SLR Trademark Filing May Signify Supercar’s Epic Return
The Drive sheds some light on AMGs possible game plan, speculating that it would be the hybrid successor to the AMG GT.
For most of the 2000s, Mercedes-Benz and McLaren teamed up to deliver one of most amazing supercars ever built, the SLR. Named in tribute to the 300 SLR from the Fifties, the Turn of the Millennium SLR let the world know it arrived with style and a 5.4-liter supercharged V8 making 617 horsepower under the long hood.
Since the start of the New ’10s, though, there hasn’t been a new SLR to speak of, having been replaced by the SLS AMG, followed by the AMG GT. That absence could end soon, though. According to The Drive, Mercedes filed a trademark for the name, a possible sign of the supercar’s return.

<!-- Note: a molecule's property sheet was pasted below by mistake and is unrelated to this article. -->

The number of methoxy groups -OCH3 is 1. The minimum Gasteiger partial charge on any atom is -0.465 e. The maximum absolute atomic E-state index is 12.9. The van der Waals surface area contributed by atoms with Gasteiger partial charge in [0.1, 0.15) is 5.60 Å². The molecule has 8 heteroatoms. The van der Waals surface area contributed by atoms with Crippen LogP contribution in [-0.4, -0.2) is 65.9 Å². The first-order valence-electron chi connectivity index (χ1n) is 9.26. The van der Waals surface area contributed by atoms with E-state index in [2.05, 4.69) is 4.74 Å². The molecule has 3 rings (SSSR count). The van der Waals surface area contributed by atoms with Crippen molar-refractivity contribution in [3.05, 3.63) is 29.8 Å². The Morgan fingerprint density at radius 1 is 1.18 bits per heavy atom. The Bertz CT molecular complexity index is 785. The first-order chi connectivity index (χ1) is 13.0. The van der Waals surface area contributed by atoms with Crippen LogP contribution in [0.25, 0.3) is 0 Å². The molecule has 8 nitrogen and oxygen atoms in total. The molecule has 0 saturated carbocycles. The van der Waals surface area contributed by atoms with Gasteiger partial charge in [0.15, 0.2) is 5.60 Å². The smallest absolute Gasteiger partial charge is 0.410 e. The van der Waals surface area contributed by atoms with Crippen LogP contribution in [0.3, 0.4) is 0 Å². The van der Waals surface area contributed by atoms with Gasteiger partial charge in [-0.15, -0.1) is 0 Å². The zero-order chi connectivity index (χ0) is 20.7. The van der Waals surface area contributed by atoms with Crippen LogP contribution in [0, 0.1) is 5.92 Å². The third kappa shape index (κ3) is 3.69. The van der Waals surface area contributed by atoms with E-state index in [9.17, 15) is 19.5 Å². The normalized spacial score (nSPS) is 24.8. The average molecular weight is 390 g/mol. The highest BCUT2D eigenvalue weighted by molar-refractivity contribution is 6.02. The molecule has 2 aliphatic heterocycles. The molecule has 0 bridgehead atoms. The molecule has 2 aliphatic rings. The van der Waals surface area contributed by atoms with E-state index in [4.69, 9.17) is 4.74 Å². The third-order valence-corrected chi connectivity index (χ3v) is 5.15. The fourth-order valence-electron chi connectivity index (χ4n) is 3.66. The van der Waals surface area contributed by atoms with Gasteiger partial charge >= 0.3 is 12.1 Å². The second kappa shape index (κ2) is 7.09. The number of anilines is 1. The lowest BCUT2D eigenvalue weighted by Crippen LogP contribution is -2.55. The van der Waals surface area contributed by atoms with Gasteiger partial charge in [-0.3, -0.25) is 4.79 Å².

The trademark was filed with the United States Patent & Trademark Office on March 1, 2019, with an expiration date of October 31, 2020. The intended use of the trademark, per the filing, is for “land vehicles and structural parts thereof.”
Usually, automakers would file trademarks to use the name for brand merchandise, but this instance suggests the possibility of a new car wearing the SLR name on the horizon. The new car would likely be the successor of the AMG GT, which has been with us since the second-half of the New ’10s.
Should the SLR return, it will definitely be a hybrid, as our friends at Motor Authority report Mercedes-AMG plans for its entire lineup to be hybrids after 2020. We can’t wait to see if the filing pans out for one of AMG’s classics.
Photo: The Drive